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Montana outdoors: Helenan maps Montana lakes for anglers

Montana outdoors: Helenan maps Montana lakes for anglers

Montana outdoors: Helenan maps Montana lakes for anglers
Helena mapmaker Mark Reller poses with one of his creations at the American Fisheries Society meeting in Missoula recently. Reller is turning his focus eastward this year.

Mark Henckel MONTANA OUTDOORS

Think of Mark Reller as the lone mapmaker with a goal of providing high quality fishing maps of Montana waters.

As such, Reller is filling a niche that's sadly in need of filling. Very few lakes in Montana have good bathygraphic maps available, which show the underwater depth contours of points, bays and other likely fishing spots.

While some of his maps are based on old Montana Fish, Wildlife and Parks or USGA data sets, Reller, of Helena, does most of his mapping with his own four-boat fleet and GPS linked to sonar.

"I operate a small GPS mapping firm called Constellation Services," he said. "I use GPS (Global Positioning System) and an integrated sonar system to create maps of underwater terrain. I've mapped nearly 20 lakes in Montana and a handful more in Oregon. These include Canyon Ferry, Hauser, Holter and many others.

"My equipment rotates between four boats so I can match the boat to the water, from a pack-in boat for high mountain lakes to a boat for big lakes. Out of water, I've used the GPS equipment on bikes, backpacks, skis and snowmobiles to delineate trails or other features of interest," he said.

So far, many of the lakes that Reller has mapped have been in Western Montana, but his operation is starting to head eastward this year with sights set on places like Nelson Reservoir, Tiber Reservoir and Tongue River Reservoir - maybe even Fort Peck.

Reller's mapping starts with a GPS tour around the body of water to set the perimeter. Then he starts following a gridwork pattern.

"I drive a controlled grid over each body of water using GPS navigation techniques," he said. "Transects and longitudinals are spaced to accommodate the body of water, usually in the 100-meter spacing range for large lakes and 25 to 30 meters for small lakes. Depths are collected every 25 to 50 feet or more often if I see features are changing rapidly. Each depth is tagged with a GPS coordinate to make a data point.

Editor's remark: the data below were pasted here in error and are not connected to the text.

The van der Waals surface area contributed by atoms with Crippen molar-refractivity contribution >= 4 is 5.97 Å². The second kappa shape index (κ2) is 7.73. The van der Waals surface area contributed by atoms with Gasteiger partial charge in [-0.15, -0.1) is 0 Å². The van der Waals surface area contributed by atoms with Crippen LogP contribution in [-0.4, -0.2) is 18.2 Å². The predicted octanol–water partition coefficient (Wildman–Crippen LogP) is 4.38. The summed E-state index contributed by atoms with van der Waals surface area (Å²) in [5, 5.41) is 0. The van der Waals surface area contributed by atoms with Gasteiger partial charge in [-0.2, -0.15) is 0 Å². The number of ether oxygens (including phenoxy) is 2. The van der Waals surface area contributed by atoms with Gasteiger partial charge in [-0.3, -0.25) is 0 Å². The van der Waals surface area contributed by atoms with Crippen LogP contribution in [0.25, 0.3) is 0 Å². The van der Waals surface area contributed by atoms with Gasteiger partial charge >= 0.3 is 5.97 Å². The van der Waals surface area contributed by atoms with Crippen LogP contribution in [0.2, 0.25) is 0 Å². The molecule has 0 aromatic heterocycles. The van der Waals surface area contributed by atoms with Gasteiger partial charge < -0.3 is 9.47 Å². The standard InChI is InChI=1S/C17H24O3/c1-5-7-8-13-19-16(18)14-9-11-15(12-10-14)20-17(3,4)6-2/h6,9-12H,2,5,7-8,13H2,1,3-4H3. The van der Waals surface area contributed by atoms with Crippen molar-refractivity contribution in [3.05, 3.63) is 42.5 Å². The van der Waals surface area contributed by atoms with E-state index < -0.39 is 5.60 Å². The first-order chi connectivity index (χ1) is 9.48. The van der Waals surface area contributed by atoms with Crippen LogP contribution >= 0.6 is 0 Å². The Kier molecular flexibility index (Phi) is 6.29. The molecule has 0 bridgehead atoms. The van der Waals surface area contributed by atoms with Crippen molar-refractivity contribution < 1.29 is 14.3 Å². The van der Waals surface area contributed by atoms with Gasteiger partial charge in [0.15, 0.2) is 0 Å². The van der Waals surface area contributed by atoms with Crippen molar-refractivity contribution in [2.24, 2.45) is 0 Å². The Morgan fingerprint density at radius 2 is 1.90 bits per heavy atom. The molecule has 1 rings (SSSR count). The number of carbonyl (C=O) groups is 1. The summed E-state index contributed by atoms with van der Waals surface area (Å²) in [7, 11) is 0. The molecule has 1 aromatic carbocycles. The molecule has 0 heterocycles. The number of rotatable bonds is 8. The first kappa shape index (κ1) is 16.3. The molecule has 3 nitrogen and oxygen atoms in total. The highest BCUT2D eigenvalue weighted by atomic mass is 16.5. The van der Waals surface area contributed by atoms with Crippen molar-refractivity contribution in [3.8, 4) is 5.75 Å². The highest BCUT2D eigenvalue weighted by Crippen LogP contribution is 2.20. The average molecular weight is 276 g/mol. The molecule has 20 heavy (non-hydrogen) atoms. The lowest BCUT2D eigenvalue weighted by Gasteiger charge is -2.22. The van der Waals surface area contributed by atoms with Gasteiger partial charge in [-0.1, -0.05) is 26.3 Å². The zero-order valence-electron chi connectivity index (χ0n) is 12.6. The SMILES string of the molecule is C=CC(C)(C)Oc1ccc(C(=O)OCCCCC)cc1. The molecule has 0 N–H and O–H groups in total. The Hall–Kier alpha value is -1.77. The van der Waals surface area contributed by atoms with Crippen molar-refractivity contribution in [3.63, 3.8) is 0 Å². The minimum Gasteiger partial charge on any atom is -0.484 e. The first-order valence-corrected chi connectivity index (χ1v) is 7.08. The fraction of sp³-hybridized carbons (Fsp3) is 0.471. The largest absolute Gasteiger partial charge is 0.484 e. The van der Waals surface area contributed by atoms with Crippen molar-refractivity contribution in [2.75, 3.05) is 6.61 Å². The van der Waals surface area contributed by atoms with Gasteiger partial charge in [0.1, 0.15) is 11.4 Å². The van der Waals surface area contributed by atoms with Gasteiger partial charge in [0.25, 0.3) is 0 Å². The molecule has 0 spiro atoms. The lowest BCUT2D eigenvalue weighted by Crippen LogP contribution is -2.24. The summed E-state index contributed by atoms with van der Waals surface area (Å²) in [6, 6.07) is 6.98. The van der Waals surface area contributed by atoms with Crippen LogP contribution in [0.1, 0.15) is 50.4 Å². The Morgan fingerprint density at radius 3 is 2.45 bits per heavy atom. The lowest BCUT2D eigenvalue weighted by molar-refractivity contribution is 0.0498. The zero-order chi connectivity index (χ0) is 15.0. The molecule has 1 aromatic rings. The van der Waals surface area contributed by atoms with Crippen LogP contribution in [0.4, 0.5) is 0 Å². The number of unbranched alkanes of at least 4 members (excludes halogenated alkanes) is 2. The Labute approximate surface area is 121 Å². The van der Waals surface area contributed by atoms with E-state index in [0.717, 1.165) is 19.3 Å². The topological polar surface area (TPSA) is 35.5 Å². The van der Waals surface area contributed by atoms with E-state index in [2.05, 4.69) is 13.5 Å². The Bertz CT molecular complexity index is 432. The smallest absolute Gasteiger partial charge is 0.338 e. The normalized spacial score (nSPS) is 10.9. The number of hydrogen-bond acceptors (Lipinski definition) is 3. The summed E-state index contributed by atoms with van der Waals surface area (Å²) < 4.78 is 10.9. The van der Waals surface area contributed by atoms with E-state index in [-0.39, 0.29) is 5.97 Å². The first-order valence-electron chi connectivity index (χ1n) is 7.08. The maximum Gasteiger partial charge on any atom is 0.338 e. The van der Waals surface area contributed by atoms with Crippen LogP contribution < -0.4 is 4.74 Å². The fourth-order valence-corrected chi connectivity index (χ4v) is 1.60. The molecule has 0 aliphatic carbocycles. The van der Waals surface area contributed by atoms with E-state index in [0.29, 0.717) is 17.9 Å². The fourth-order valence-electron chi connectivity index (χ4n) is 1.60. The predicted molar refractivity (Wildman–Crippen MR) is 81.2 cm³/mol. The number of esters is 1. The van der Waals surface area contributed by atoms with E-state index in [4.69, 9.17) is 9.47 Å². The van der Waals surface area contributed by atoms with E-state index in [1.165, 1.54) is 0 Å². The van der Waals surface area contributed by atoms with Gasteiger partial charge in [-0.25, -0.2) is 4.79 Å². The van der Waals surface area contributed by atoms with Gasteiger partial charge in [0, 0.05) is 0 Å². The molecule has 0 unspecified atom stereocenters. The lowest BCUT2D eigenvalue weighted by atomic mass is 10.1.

"Even a small lake generates thousands of data points," Reller said. "These points are processed with a surface contouring computer package that generates depth contours by interpolating between the transects. I use GPS software, GIS software and CADD to make the final product."

What Reller ends up with are contour lines showing the lake depth in 5-foot or 10-foot increments. He then colors the lines for each depth to make the map easier to read.

"While at each lake, I also GPS the locations of points of interest such as boat launches, day-use areas, campgrounds, marinas, stores, lodging, etc. I also, as needed, GPS the roads, mile markers, trails, etc. And I take a picture of the lake," he said.

Reller then prints out the maps in poster size and laminates them between sheets of heavy plastic. He said most people roll the posters up to store them and many anglers carry them that way in the boat.

"The size of the lake determines how long it takes to do the grid," he said. "I have mapped some lakes at night to avoid boat traffic.

"Everyone asks if I fish when I collect data," he added. "Sometimes yes, but generally I am cruising at 5 to 7 mph which is a bit fast to troll. But I have picked up quite a few rainbows at that speed and even a couple of grayling. The equipment is so accurate that it picks up the boat movement, such as wind drift, when you land a fish, so I don't fish that often. However, the sonar does show fish and I have saved some data in a personal 'fish here' file."

Reller said his most requested lake has been Fort Peck Reservoir, but he admits that even thinking about mapping something that size has been daunting.

"From a publishing standpoint, it would be logical to create a 'book of bays' or a series of many Fort Peck posters to cover the entire lake," he said. He's thinking about the Hell Creek area as a possible starting point. But no plans have been confirmed yet for the big lake.

Reller's maps sell for about $10 each and can be found in about 30 retail outlets, mostly in Western Montana. But he said that anyone who couldn't find a retail outlet could contact him by e-mail at mreller@mt.net or leave a voice mail at (406) 457-9197 and he'd be happy to help them.

Mark Henckel is the outdoor editor of The Billings Gazette. His columns appear Thursdays and Sundays. He can be contacted at 657-1395 or at henckel@billingsgazette.com.

Lake map list

Posters are available for the following lakes:

Canyon Ferry Reservoir

Hauser Reservoir

Holter Reservoir

McGregor Lake

Stillwater Lakes

Thompson Falls Reservoir

Lake Frances

Salmon Lake

Placid Lake

Alva Lake

Inez Lake

Flathead Lake

Georgetown Lake

Thompson Chain of Lakes

Loon/Horseshoe

Data sets collected with maps ready by spring:

Lake Mary Ronan

Como Lake

Tally Lake

Holland Lake

Possible target lakes for 2005:

Nelson Reservoir

Tiber Reservoir

Tongue River Reservoir

Clark Canyon Reservoir

Deadman's Basin

Georgetown Lake (new data)

McDonald Lake

Swan Lake

Fort Peck n Hell Creek

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